Winner: Nathan MacKinnon

My take: While I don’t necessarily agree with the fact that writers vote on this award — it should be the referees or players — the award generally goes to a player with the most points and the fewest penalty minutes. Slavin sat atop my ballot because he only had 10 penalty minutes — four minutes were for shooting the puck over the glass — despite playing a Hurricanes-most 23:24 TOI/GP and usually against the top players in the league. MacKinnon (93 points, 12 PIM), Zibanejad (75 points, 14 PIM), O’Reilly (61 points, 10 PIM) and Suter (48 points, 12 PIM) all played at a high level with low penalty minutes. And yes, I left Auston Matthews off the ballot due to his off-ice actions.

Calder Memorial Trophy

Awarded to the NHL’s best rookie.

Finalists: Quinn Hughes (Vancouver Canucks), Dominik Kubalik (Chicago Blackhawks), Cale Makar (Colorado Avalanche)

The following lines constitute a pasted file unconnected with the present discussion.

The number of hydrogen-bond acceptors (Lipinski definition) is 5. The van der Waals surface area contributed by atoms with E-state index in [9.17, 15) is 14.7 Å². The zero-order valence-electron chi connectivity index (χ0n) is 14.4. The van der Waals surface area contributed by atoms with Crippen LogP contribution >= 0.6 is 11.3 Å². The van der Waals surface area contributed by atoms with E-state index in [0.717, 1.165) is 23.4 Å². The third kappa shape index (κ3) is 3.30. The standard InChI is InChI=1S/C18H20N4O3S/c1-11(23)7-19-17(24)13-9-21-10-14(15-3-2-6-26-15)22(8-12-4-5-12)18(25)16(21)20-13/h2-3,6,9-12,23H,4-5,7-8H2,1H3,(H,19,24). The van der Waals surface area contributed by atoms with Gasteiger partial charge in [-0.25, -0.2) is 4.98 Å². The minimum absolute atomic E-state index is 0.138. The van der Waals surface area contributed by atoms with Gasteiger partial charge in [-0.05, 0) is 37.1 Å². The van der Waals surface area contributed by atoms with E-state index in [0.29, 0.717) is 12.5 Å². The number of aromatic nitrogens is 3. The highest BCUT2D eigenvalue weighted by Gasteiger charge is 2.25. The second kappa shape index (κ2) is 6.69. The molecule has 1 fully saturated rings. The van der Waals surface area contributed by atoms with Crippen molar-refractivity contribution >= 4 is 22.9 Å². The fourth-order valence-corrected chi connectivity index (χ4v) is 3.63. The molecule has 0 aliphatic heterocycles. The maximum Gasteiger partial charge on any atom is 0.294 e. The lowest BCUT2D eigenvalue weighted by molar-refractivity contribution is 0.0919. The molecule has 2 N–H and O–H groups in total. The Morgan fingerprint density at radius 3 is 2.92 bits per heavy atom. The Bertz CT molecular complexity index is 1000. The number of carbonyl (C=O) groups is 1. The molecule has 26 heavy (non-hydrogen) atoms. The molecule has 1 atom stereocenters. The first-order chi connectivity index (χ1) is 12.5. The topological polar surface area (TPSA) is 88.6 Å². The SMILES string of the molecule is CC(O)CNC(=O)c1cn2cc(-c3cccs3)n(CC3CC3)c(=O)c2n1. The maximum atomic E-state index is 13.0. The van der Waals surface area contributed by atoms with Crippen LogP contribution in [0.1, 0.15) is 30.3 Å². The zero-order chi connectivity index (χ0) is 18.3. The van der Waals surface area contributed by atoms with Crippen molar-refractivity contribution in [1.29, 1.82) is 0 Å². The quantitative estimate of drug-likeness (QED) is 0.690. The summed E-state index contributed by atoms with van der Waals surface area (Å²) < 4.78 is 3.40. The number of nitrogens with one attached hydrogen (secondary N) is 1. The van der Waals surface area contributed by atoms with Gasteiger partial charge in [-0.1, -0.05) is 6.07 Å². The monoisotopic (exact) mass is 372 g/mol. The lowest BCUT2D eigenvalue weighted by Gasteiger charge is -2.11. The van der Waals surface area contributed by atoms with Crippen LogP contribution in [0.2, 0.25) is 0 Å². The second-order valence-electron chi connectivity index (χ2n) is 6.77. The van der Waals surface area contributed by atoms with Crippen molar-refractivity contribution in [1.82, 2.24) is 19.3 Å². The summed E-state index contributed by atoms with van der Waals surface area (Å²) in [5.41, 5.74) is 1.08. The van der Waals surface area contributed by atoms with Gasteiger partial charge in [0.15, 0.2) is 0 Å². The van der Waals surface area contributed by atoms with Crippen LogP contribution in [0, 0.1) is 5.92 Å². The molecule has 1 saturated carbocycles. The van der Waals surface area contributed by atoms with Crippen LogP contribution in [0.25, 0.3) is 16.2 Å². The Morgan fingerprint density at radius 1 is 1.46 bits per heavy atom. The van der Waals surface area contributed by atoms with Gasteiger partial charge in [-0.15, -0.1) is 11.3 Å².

Winner: Cale Makar

My take: This was a tough one that I debated for quite a while. In the end, I went with Hughes, who is not only a stud offensively (53 points, 25 on the power play and both an NHL-best among rookies) but also played big minutes in key moments in the defensive end for Travis Green’s team. When you look at the analytics, per Natural Stat Trick, it was tight: Hughes had a better Corsi For percentage at 5v5 (52.64 to 52.33) and Fenwick For percentage (59.09 to 58.93) at all strengths and, yes, Makar’s numbers were better in things like Expected Goals For and Scoring Chances For. But what pushed my vote to Hughes was the impact he had on the Canucks roster as a whole. He gave the offense a boost with his ability to carry the puck up the ice and quarterback the power play. Hughes was a key cog for this team that was battling for a postseason spot before the pandemic hit.